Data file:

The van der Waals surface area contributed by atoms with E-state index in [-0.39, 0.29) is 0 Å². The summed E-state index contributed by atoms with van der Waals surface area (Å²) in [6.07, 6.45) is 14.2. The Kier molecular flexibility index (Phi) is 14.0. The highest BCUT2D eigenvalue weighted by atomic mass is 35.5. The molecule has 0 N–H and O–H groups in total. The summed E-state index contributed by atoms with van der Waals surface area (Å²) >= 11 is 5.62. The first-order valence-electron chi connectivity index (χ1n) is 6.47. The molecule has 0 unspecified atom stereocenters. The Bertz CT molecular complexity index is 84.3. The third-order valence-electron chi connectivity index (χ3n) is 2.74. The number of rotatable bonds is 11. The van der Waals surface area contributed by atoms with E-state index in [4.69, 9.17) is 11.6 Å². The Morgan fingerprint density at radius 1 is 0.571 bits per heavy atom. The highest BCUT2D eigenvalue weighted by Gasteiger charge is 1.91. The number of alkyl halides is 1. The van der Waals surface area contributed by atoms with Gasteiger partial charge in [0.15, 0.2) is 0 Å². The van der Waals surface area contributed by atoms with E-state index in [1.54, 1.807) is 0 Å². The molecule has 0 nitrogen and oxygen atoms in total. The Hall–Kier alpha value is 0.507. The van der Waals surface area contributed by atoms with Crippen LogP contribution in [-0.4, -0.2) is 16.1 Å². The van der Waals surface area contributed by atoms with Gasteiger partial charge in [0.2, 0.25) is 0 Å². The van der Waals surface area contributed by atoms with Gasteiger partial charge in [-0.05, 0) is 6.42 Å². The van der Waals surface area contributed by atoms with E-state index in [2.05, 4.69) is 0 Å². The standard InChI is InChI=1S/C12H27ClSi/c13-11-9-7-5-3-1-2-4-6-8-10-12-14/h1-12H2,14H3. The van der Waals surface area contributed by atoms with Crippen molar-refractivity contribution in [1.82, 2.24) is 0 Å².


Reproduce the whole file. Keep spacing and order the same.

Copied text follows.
The van der Waals surface area contributed by atoms with E-state index in [-0.39, 0.29) is 0 Å². The summed E-state index contributed by atoms with van der Waals surface area (Å²) in [6.07, 6.45) is 14.2. The Kier molecular flexibility index (Phi) is 14.0. The highest BCUT2D eigenvalue weighted by atomic mass is 35.5. The molecule has 0 N–H and O–H groups in total. The summed E-state index contributed by atoms with van der Waals surface area (Å²) >= 11 is 5.62. The first-order valence-electron chi connectivity index (χ1n) is 6.47. The molecule has 0 unspecified atom stereocenters. The Bertz CT molecular complexity index is 84.3. The third-order valence-electron chi connectivity index (χ3n) is 2.74. The number of rotatable bonds is 11. The van der Waals surface area contributed by atoms with E-state index in [4.69, 9.17) is 11.6 Å². The Morgan fingerprint density at radius 1 is 0.571 bits per heavy atom. The highest BCUT2D eigenvalue weighted by Gasteiger charge is 1.91. The number of alkyl halides is 1. The van der Waals surface area contributed by atoms with Gasteiger partial charge in [0.15, 0.2) is 0 Å². The van der Waals surface area contributed by atoms with E-state index in [1.54, 1.807) is 0 Å². The molecule has 0 nitrogen and oxygen atoms in total. The Hall–Kier alpha value is 0.507. The van der Waals surface area contributed by atoms with Crippen LogP contribution in [-0.4, -0.2) is 16.1 Å². The van der Waals surface area contributed by atoms with Gasteiger partial charge in [0.2, 0.25) is 0 Å². The van der Waals surface area contributed by atoms with Gasteiger partial charge in [-0.05, 0) is 6.42 Å². The van der Waals surface area contributed by atoms with E-state index in [2.05, 4.69) is 0 Å². The standard InChI is InChI=1S/C12H27ClSi/c13-11-9-7-5-3-1-2-4-6-8-10-12-14/h1-12H2,14H3. The van der Waals surface area contributed by atoms with Crippen molar-refractivity contribution in [1.82, 2.24) is 0 Å².